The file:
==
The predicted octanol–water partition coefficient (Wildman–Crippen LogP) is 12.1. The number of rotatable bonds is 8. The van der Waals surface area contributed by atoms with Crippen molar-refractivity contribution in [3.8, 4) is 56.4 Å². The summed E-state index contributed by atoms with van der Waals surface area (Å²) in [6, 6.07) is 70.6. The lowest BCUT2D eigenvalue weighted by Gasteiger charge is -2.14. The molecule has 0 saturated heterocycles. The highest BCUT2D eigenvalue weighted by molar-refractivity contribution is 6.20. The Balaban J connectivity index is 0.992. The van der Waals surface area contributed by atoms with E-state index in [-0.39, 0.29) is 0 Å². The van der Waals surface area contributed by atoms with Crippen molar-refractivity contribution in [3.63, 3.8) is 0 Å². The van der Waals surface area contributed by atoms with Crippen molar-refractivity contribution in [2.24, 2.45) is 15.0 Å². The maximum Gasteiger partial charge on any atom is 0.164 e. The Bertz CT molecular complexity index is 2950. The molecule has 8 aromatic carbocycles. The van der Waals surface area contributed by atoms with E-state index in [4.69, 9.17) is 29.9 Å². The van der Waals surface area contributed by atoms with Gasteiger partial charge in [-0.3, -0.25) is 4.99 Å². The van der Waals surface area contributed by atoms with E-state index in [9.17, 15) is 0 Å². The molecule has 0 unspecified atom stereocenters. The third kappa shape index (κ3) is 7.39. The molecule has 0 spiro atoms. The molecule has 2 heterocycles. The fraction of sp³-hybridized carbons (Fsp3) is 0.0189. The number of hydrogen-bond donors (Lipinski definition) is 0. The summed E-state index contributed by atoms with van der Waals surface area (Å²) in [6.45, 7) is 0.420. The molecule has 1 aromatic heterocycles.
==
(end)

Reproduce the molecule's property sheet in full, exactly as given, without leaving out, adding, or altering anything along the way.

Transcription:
The predicted octanol–water partition coefficient (Wildman–Crippen LogP) is 12.1. The number of rotatable bonds is 8. The van der Waals surface area contributed by atoms with Crippen molar-refractivity contribution in [3.8, 4) is 56.4 Å². The summed E-state index contributed by atoms with van der Waals surface area (Å²) in [6, 6.07) is 70.6. The lowest BCUT2D eigenvalue weighted by Gasteiger charge is -2.14. The molecule has 0 saturated heterocycles. The highest BCUT2D eigenvalue weighted by molar-refractivity contribution is 6.20. The Balaban J connectivity index is 0.992. The van der Waals surface area contributed by atoms with E-state index in [-0.39, 0.29) is 0 Å². The van der Waals surface area contributed by atoms with Crippen molar-refractivity contribution in [3.63, 3.8) is 0 Å². The van der Waals surface area contributed by atoms with Crippen molar-refractivity contribution in [2.24, 2.45) is 15.0 Å². The maximum Gasteiger partial charge on any atom is 0.164 e. The Bertz CT molecular complexity index is 2950. The molecule has 8 aromatic carbocycles. The van der Waals surface area contributed by atoms with E-state index in [4.69, 9.17) is 29.9 Å². The van der Waals surface area contributed by atoms with Gasteiger partial charge in [-0.3, -0.25) is 4.99 Å². The van der Waals surface area contributed by atoms with E-state index in [9.17, 15) is 0 Å². The molecule has 0 unspecified atom stereocenters. The third kappa shape index (κ3) is 7.39. The molecule has 0 spiro atoms. The molecule has 2 heterocycles. The fraction of sp³-hybridized carbons (Fsp3) is 0.0189. The number of hydrogen-bond donors (Lipinski definition) is 0. The summed E-state index contributed by atoms with van der Waals surface area (Å²) in [6.45, 7) is 0.420. The molecule has 1 aromatic heterocycles.